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This lost cemetery at this GPS upon the hill on East side of Parks Road (This is near the Renegar Cem.)  I (C.W. Austin) have not been here but by the exploration of historical cemetery mapping (USGS Mapping) and Google maps I am lead to believe this cemetery can be found at GPS N 35.20144 X W -86.47252 (yellow Check) though I know there are no signs of marked stones in the middle of a cleared cattle pasture.  Other possibilities are: GPS N 35.20177 X -86.47142 (white Check)  Another: N 35.20019 X -86.47594 (Red Check) or even: N GPS 35.20109 X W -86.48239. (Pink Check) One of these places could be an old house site, or a slave graveyard with few signs of the graves today or even a unreported cemetery for early settlers with or without marked stones.

No one has found this cemetery in many years if ever. Court papers say:

MORGAN, Capt John, 1753 - 1816, Revolutionary War Soldier who came to Lincoln County in the latter part of his life - interred near here in  a lost grave. 

Capt John Morgan is believed to be buried here though his grave is lost. He was born 1753 and died 1816 or 1817, but as you will read below some say 1830ish and was known to be a Revolutionary War Soldier - see below.

Information according to the book Cemetery Records of Lincoln County Tennessee by Tim & Helen Marsh. Their source was court house records.

It is known that Lewis Morgan and Henry Morgan lived in this neighborhood as found in the 1820-1830 censuses. I do not know if Lewis & Henry died here or transferred elsewhere. See Austin Morgan settlements map here of the East/West Forks of Mulberry creek.

C. Wayne Austin 2013

Find A Grave contributor Vonnie Cantrell has made the following available to the readers:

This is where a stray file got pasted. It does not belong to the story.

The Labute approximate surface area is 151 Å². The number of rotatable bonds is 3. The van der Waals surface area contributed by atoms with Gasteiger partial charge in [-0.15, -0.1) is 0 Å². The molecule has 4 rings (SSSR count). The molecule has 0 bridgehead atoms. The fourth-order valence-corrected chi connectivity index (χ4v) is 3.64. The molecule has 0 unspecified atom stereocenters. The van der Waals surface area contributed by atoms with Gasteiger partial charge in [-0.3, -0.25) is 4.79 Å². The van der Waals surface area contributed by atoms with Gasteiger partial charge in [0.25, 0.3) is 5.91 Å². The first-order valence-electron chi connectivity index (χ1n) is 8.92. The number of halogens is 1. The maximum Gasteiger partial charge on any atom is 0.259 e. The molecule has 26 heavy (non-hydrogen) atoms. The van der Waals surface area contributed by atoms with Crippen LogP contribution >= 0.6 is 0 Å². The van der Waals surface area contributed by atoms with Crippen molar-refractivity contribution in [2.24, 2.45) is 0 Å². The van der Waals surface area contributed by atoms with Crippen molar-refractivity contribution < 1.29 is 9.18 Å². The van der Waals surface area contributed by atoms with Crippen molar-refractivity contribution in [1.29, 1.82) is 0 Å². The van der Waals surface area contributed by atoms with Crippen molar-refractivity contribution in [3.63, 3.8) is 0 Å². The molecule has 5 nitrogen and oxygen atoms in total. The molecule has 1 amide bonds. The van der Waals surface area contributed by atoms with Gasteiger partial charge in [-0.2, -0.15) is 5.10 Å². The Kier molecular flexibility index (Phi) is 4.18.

Captain John Morgan, Jr., DAR Ancestor Number A080464, was the son of Squire John Morgan, 1735 - 1787, DAR Ancestor #: A080465, and Martha Ann Settle, 1732 - 1820. He married Mary Hall (Find A Grave Memorial# 45035472)1763 - 1850, daughter of William Hall 1740 1787, Ancestor Number A049579, and Thankful Doak.Captain and Mary Hall Morgan were the parents of several children, including:

John Hall Morgan
Susan Morgan
Nancy Morgan
Thankful Morgan
Charles Morgan
Martha Morgan
Malinda Morgan
Hiram Suttle Morgan
William Paul Morgan
Mary Polly Morgan1803 1856

I (Vonnie) have included an article from GenForum below:

Capt. John Morgan.

Written by Jay Guy Cisco
From Historic Sumner County, Tennessee 1909.

Captain John Morgan, a Revolutionary soldier, came to Sumner County in 1784 with his father-in-law, Major William Hall, whose eldest daughter, Mary, he had married before leaving North Carolina. He built his fort on an eminence in the vicinity of Rogana, on lands now owned by Dr. Jesse Johnson. Some of the logs of which the fort was constructed are now in the walls of a barn on the farm of Dr. Johnson. Captain Morgan's father, Squire John Morgan, came with him and was killed by an Indian warrior while returning from the spring under the hill. The Indian rushed upon him and sank his tommyhawk deeply into his brain, where it was left, being too tightly wedged into the skull to be withdrawn. He also lost a brother, Armistead, a fine young man, and very popular with the settlers. He was killed from an ambush at Southwest Pass, on the route from Knoxville, while piloting a party of emigrants..

Captain Morgan's eldest daughter, Nancy, married James Bright of Kentucky, who was a surveyor, and settled at Fayetteville, Lincoln County, about 1803 and where Captain Morgan also settled about the same time. On the breaking out of the Creek War he raised a company of mounted troops and joined General Jackson at the rendezvous at Huntsville, Ala. He was a large, handsome man, with noble features and gray hair that hung down on his shoulders and when he rode through Fayetteville at the head of his company his appearance and the occasion were never forgotten by those who witnessed it, and is one of the traditions of the town. He was well advanced in years, but he said: "A man should never get too old to fight the British and Indians.".

He died some time in the 1830's and was buried near Mulberry. His wife survived him until 1850 and is buried in the old cemetery at Fayetteville. General John Morgan Bright, one of the most honored citizens of Fayetteville, is a grandson of Captain John Morgan. Colonel E. L. Drake of Winchester is his great-grandson.
In a letter to the write he says; "I remember my great-grandmother Morgan (Mary) very distinctly-how her black eyes flashed at the mention of the British or Indians."

This presentation is based the material presented on page 392 Lincoln Co Cemeteries (book.) Added here 14 Dec 2013. Revised 14 Mar 2014